The team assesses quality across a few dimensions — management, business strategy and prospects, financials (balance sheet strength, use of gearing) and corporate governance (transparency and commitment to shareholder value), Sim said.

Stocks that pass the quality test will then be assessed based on prices, he said.

The Aberdeen fund determines whether a company is comparatively under-priced using metrics such as price-to-earnings, price-to-cash flows, dividend yield, and net asset value. Analysts apply valuation measures that best gauge the business or industry and phase of the economic cycle, he said.

“The team compares companies across industries and regions, focusing on valuation differentials and pricing anomalies. Meetings are held each week and stocks are assigned ratings of ignore, watch, hold, buy or sell, based on the stock notes and valuation. Decisions are usually made by consensus of the senior team members. Stocks are sold when there is deterioration in quality, value or due to corporate activity,” he said.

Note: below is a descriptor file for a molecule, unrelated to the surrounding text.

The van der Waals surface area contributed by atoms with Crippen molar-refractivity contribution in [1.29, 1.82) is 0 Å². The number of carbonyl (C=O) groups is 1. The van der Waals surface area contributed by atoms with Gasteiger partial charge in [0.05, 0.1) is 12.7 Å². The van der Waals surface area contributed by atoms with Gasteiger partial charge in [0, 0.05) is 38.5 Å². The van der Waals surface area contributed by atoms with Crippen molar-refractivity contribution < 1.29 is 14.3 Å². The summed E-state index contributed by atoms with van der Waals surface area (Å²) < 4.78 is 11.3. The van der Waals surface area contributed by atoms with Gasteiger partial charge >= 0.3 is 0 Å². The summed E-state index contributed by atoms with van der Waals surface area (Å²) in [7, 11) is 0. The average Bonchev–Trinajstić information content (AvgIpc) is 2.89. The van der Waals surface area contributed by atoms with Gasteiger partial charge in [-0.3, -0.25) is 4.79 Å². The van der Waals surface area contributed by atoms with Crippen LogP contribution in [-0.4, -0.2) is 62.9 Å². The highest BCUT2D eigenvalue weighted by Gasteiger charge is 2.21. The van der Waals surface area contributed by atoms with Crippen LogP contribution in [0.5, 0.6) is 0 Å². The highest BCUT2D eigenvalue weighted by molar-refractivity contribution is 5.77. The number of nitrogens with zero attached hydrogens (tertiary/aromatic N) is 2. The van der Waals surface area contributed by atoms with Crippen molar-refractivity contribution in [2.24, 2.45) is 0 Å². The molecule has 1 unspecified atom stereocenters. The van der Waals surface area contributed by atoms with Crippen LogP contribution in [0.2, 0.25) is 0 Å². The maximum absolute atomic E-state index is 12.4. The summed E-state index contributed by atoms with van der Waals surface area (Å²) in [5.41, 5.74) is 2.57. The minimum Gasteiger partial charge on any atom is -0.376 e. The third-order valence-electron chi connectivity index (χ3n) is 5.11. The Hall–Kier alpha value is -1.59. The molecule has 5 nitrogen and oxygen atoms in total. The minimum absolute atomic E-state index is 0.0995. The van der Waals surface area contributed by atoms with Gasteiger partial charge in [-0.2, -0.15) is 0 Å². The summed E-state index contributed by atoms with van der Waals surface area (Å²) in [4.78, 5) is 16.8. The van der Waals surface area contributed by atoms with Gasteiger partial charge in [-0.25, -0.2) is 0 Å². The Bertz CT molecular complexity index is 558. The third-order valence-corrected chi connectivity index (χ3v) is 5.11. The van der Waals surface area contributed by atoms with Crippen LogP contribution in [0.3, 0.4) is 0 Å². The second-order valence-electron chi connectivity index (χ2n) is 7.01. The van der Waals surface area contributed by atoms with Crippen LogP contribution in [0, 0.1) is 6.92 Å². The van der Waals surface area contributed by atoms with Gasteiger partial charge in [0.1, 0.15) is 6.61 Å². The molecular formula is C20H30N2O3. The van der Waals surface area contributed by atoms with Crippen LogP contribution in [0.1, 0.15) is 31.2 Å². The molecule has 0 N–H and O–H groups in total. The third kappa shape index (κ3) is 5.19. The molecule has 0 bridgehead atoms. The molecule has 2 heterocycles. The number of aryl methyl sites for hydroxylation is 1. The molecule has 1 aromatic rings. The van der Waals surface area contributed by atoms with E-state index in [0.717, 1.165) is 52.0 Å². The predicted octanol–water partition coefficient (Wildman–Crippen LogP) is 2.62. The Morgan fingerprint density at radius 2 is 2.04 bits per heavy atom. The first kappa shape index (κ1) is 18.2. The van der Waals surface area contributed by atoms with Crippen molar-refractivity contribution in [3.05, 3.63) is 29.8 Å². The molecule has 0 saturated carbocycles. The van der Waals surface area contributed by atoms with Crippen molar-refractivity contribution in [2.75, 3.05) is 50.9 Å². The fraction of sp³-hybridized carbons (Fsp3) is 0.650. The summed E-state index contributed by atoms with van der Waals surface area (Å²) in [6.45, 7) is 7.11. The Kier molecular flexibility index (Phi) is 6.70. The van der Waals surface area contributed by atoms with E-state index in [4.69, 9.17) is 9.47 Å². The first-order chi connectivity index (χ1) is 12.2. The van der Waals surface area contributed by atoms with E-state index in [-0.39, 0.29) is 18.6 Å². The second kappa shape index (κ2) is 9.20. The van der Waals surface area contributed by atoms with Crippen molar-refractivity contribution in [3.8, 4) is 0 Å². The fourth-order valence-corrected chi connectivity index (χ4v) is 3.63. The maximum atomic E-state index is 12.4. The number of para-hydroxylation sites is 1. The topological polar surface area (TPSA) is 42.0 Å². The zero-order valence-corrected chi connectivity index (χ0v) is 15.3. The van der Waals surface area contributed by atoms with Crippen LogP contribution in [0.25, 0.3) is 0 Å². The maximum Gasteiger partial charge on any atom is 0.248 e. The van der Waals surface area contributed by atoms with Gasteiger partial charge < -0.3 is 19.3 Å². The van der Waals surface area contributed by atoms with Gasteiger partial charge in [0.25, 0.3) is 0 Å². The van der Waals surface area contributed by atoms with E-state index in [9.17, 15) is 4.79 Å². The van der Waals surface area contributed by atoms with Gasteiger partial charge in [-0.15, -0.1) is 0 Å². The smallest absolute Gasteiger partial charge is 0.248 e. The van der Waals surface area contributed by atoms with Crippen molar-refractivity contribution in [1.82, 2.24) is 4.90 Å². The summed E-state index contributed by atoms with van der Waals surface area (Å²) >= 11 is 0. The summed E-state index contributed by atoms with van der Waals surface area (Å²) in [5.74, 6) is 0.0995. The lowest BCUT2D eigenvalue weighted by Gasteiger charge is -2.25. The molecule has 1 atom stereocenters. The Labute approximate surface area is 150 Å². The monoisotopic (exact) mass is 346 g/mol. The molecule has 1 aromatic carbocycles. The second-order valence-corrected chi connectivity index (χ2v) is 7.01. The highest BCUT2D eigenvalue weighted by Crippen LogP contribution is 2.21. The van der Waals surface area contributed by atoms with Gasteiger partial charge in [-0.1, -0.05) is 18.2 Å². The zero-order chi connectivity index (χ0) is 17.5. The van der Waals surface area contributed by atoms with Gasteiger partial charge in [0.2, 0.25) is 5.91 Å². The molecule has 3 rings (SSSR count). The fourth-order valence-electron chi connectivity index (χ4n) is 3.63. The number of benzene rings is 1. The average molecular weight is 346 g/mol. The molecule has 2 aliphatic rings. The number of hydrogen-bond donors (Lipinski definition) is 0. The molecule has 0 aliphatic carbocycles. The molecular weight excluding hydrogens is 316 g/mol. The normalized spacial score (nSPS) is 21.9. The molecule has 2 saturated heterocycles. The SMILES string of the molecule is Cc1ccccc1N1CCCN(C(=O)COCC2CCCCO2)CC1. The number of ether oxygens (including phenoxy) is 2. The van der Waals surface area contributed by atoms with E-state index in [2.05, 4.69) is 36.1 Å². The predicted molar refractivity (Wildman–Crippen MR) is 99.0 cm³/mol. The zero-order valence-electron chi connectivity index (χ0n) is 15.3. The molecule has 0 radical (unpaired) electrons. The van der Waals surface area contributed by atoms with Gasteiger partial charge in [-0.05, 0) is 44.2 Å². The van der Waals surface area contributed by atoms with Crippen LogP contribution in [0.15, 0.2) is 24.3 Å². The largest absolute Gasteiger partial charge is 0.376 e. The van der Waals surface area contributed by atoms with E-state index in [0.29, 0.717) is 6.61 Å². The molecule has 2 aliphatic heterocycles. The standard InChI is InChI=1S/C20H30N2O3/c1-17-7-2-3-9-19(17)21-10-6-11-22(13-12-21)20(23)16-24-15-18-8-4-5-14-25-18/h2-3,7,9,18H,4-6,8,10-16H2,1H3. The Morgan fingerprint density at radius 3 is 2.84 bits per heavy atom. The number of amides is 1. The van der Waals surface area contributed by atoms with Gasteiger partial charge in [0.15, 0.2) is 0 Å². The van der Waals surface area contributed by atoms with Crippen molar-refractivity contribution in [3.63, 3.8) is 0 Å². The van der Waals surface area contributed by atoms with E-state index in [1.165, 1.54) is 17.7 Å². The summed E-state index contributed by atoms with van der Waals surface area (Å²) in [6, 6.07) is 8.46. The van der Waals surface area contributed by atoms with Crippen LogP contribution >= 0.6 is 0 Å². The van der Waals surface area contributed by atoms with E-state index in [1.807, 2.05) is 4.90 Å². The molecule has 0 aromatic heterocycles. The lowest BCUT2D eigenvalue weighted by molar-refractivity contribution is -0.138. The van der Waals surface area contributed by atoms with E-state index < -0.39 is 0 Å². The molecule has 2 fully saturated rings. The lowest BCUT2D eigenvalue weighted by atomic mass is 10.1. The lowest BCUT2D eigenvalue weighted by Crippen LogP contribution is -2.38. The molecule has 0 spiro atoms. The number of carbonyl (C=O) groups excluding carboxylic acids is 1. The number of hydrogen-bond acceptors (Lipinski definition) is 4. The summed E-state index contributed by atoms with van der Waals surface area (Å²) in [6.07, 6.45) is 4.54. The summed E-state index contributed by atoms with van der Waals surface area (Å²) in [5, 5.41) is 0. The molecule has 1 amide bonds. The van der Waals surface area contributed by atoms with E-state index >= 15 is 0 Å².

Citing information from Morningstar, Sim said the Aberdeen fund tends to have a large-cap bias with a blend style and usually holds about 45-70 stocks.

“The Aberdeen fund’s focus on building the portfolio from the bottom up means it will at times have little resemblance with either the benchmark or the wider peer group. As a patient investor, the portfolio has tended to have some distinct skews that have been in place for a number of years.”

The Schroder fund, however, combines top-down analysis and bottom-up stock selection, he said. “The approach is intended to derive 50% of added value from country allocation and 50% from stock selection.”

Country weights of the Schroder fund are determined using a top-down proprietary quantitative model, which analyses a range of factors, such as valuation, momentum, growth, risk and interest rates.

These factors are then scored to arrive at rankings and recommended weightings for all the countries in the universe, he said.